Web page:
28  Rather than voting on Articles 19 and 20 or renewing the mandate of the Working Group in order to continue debate on these articles, the Commission submitted the draft Convention as it stood, with the unresolved language in square brackets, to the General Assembly.43 It did so by adopting a resolution introduced by Finland and the Netherlands, based on consultations with delegations from different regions.44 After a seven-year process, many delegations were eager for the adoption of a final draft. Further, many members of the Commission had not participated in the Working Group and were not closely familiar with the concerns involved in the discussion.45

29  Pursuant to the above-mentioned resolution, the Commission transmitted the report of the Working Group46 as well as the summary records of the Commission’s debate on the item during its fortieth session to the General Assembly.47 Additionally, the Secretary-General invited all States to communicate their comments on the draft (p. 516) Convention.48 Australia, Belgium, Canada, Denmark, France, Italy, the Netherlands, Sweden, Switzerland, the UK, the USA, Cyprus, Greece, Luxembourg, and Spain expressed their support for adopting Article 19(3) and (4) as drafted including the expression ‘comments or suggestions’.49 Some of them emphasized at the same time that the implementation procedures should be mandatory. Italy expressed its opinion that these provisions would render the dialogue between the Committee and the reporting State more effective and added that the gravity of torture and other similar treatment or punishment does require more advanced implementation provisions than those established by Article 40 CCPR and its OP.50 Finland, New Zealand, Norway, Ireland, and the Syrian Arab Republic expressed overall support and acceptance of the text but did not specifically mention Article 19(3) and (4).51 Thailand and Venezuela, however, objected to the wording of the respective paragraphs and to the mandatory implementation mechanisms, stating that it would bear the risk of interference in internal affairs of member States.52

30  At its thirty-ninth session in September 1984, the General Assembly formally dealt with the draft Convention. The Netherlands chaired several informal meetings in an attempt to reach a consensus on Articles 19 and 20.53 These meetings revealed that Western and Latin American States, along with some Asian and African States, supported the language of the Articles as they stood. The USSR and other Eastern European States were willing to adopt the Convention, but only if the procedures in question were made optional and if their proposal was adopted for the wording of Article 19. Support for expedited adoption of the Convention was not as robust among the general membership as it had been among the members of the Human Rights Commission. Objections were raised with regard to other Articles of the Convention, and some delegations favoured a return to the drafting table.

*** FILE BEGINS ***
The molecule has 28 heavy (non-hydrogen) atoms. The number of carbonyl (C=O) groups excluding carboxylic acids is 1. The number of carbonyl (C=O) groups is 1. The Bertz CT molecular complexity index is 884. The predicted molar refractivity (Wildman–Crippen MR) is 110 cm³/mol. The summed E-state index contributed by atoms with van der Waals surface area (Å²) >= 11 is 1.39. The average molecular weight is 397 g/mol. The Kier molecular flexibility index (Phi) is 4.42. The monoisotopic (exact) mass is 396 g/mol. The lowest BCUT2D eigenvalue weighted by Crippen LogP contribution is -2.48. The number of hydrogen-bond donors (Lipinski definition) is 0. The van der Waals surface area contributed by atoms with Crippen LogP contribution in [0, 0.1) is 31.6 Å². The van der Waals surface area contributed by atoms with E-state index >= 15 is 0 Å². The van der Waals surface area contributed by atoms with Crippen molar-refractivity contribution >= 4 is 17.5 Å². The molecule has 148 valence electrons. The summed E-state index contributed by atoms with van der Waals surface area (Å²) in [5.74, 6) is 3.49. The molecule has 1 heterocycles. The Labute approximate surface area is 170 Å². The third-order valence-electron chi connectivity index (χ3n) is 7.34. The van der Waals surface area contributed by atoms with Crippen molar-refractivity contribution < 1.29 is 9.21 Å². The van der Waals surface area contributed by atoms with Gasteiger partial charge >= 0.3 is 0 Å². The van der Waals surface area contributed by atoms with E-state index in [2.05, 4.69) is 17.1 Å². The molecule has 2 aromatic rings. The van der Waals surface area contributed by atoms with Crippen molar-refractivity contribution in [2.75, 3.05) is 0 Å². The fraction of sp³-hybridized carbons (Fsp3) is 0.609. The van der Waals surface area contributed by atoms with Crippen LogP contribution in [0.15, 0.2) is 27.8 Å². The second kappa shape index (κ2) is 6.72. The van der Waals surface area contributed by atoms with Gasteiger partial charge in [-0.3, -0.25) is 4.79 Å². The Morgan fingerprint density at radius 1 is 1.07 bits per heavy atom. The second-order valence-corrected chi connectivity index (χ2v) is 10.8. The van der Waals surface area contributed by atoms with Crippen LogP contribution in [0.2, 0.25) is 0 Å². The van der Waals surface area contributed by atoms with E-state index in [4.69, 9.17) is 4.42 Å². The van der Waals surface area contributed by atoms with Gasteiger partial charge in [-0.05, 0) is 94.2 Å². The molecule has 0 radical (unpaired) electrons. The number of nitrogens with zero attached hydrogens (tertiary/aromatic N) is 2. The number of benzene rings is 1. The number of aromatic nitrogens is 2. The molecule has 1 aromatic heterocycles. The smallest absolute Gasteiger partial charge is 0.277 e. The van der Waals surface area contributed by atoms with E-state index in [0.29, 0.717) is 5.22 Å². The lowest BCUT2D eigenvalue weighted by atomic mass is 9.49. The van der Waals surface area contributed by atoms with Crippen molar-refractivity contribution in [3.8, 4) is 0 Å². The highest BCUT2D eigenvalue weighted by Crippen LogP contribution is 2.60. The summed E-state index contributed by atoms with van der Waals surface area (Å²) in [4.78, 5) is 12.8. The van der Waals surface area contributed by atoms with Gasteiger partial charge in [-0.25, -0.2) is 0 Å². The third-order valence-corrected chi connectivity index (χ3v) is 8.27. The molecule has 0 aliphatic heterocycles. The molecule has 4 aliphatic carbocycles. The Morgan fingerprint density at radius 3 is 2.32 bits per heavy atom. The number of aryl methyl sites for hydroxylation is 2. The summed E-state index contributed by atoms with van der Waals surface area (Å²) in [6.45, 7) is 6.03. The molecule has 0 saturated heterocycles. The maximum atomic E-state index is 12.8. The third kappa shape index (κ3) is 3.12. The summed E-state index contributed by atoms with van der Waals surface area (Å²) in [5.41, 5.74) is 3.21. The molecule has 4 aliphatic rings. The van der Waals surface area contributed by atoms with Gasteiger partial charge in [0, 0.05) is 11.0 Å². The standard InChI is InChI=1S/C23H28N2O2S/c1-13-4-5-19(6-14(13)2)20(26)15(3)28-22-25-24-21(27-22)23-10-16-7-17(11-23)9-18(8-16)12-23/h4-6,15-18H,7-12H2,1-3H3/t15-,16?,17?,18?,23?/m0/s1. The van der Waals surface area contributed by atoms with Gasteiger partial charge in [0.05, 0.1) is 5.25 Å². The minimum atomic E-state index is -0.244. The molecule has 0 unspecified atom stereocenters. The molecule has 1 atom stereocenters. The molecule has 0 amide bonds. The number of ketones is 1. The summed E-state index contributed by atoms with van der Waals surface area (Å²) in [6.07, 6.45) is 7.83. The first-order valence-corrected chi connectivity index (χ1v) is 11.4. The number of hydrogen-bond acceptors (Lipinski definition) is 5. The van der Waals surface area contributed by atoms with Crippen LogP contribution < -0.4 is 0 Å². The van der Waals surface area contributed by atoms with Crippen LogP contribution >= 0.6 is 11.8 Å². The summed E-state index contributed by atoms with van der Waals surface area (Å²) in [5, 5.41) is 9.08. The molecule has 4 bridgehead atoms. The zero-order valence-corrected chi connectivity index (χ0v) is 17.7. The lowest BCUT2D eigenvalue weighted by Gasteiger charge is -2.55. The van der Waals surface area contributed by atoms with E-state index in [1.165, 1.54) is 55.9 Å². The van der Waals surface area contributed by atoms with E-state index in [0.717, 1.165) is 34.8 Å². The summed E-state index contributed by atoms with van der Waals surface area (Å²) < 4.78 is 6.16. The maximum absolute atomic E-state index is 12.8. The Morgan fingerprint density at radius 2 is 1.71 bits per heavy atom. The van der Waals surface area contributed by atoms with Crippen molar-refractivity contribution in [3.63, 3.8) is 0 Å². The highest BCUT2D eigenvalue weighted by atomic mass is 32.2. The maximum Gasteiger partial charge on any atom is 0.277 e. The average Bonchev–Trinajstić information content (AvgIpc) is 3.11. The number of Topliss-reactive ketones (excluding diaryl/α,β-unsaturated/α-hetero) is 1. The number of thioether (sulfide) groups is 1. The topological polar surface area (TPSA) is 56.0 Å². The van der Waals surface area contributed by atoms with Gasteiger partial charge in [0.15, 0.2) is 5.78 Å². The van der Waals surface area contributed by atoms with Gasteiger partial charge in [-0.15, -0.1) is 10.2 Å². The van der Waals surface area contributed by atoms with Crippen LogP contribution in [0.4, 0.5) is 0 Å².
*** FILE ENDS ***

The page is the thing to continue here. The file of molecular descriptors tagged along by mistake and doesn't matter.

31  These considerations compelled Argentina, the Netherlands, and Sweden immediately to propose the adoption of the Convention and to submit, along with Bolivia, Colombia, Costa Rica, Denmark, the Dominican Republic, Finland, Gambia, Greece, Samoa, Norway, and Spain, a draft resolution to that effect. The Third Committee of the General Assembly thus included, in its annex, the text of the Working Group, without the respective brackets in Article 19 and 20.54

32  In reaction to these developments, the Ukrainian Soviet Socialist Republic, supported by Afghanistan, Bulgaria, Czechoslovakia, the German Democratic Republic, Hungary, Mongolia, Poland, the USSR, and Vietnam, introduced amendments to the draft resolution which contained the terms ‘general comments’ instead of ‘comments or suggestions’ in Article 19(3) and only ‘comments’ instead of ‘comments or suggestions’ in Article 19(4).55 In addition, the Soviet Union and the Byelorussian Soviet Socialist Republic submitted other amendments to the draft resolution.56